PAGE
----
A residents’ campaign group made numerous complaints over a number of years about fire safety at Grenfell Tower to both Kensington & Chelsea RBC and the organisation responsible for managing the building.
At least six people have died while more than 60 people have been taken to hospital after fire engulfed the tower in Kensington early on Wednesday. All floors of the building, from the second floor up, have been affected. The cause of the fire is not yet known.
A posting on a blog run by the Grenfell Action Group this morning said warnings over safety failings at the tower and other properties managed by the Kensington & Chelsea Tenant Management Organisation (KCTMO) had “fallen on deaf ears”.
In posts dating back four years, the group detailed concerns raised with councillors and officials at Kensington & Chelsea, and senior staff at the TMO.
In November last year the group complained of inadequate fire escapes and expressed the belief that “only a catastrophic event will expose the ineptitude and incompetence of our landlord”. Following repeated complaints the group reported in March this year that fire safety notices had been installed in the block. However, the group said such notices had not been installed at other blocks managed by KCTMO.
In 2015, the group reported London Fire Brigade issued an enforcement notice following a fire at the Adair Tower in North Kensington. The unverified enforcement notice was said to have ordered the TMO to improve safety in fire escapes and install self-closing devices to all front doors.
In 2013, the group complained the closure of the block’s car park would seriously restrict emergency vehicle access. Later that year the group reported “continuous electric surges” that had resulted in smoke emanating from electrical appliances and light fixtures.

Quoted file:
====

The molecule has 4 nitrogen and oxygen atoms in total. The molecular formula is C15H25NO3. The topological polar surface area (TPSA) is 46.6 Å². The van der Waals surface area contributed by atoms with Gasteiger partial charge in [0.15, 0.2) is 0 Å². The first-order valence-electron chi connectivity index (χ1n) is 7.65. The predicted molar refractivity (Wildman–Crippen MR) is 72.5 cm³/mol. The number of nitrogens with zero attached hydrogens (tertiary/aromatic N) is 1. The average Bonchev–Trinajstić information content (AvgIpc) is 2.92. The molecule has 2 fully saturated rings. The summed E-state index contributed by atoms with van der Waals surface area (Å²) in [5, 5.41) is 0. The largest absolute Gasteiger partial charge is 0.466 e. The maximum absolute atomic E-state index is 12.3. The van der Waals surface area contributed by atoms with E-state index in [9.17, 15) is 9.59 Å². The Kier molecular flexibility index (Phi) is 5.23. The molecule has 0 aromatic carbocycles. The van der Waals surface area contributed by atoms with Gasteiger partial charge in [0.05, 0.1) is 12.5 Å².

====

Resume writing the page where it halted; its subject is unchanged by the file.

While the council still owns the properties, they have been managed by KCTMO since 1996. This is “a completely separate company” to the council, the organisation’s website says, although four councillors sit on its board of directors.
In last year’s statement of accounts for Kensington & Chelsea Tenant Management Organisation Ltd it said £6.5m had been invested in refurbishing Grenfell Tower - a block of 120 homes - as part of a £10m project on the site. The work included the installation of new double-glazed windows, a new communal heating system, and “insulated exterior cladding” designed to “enhance the energy efficiency of the building”. Some eyewitnesses claimed the cladding contributed towards the fire accelerating.
The work was carried out in 2016 by contractor Rydon which said it did the work for KCTMO “on behalf of the council, which met all required building control, fire regulation and health & safety standards”.
Robert Black, chief executive of KCTMO, said: “The fire at Grenfell Tower is devastating and the reports of injury and losses of life absolutely heartbreaking.”
He said he was focused on helping residents while London Fire Brigade was investigating the safety of the tower’s structure.
Speaking on BBC Radio 4’s Today programme Nick Paget-Brown (Con), the council’s leader, said: “The council will always ensure its own properties are inspected by the fire service and high standards are set.”
In a statement issued this afternoon, Cllr Paget-Brown said: “This is a terrible day for Kensington and Chelsea and we are doing all we can to support the victims and their families.
“At present all our focus has to be on supporting the rescue and relief operation. But the cause of the fire will need to be fully investigated and we will keep people informed.”
LGC previously reported how the council is supporting those affected find new homes while it is also providing financial assistance to cover their immediate needs.
Earlier this year Southwark LBC was fined £270,000 and order to pay £300,000 legal costs after admitting safety failings at Lakanal House, where six people died as a result of a fire in 2009.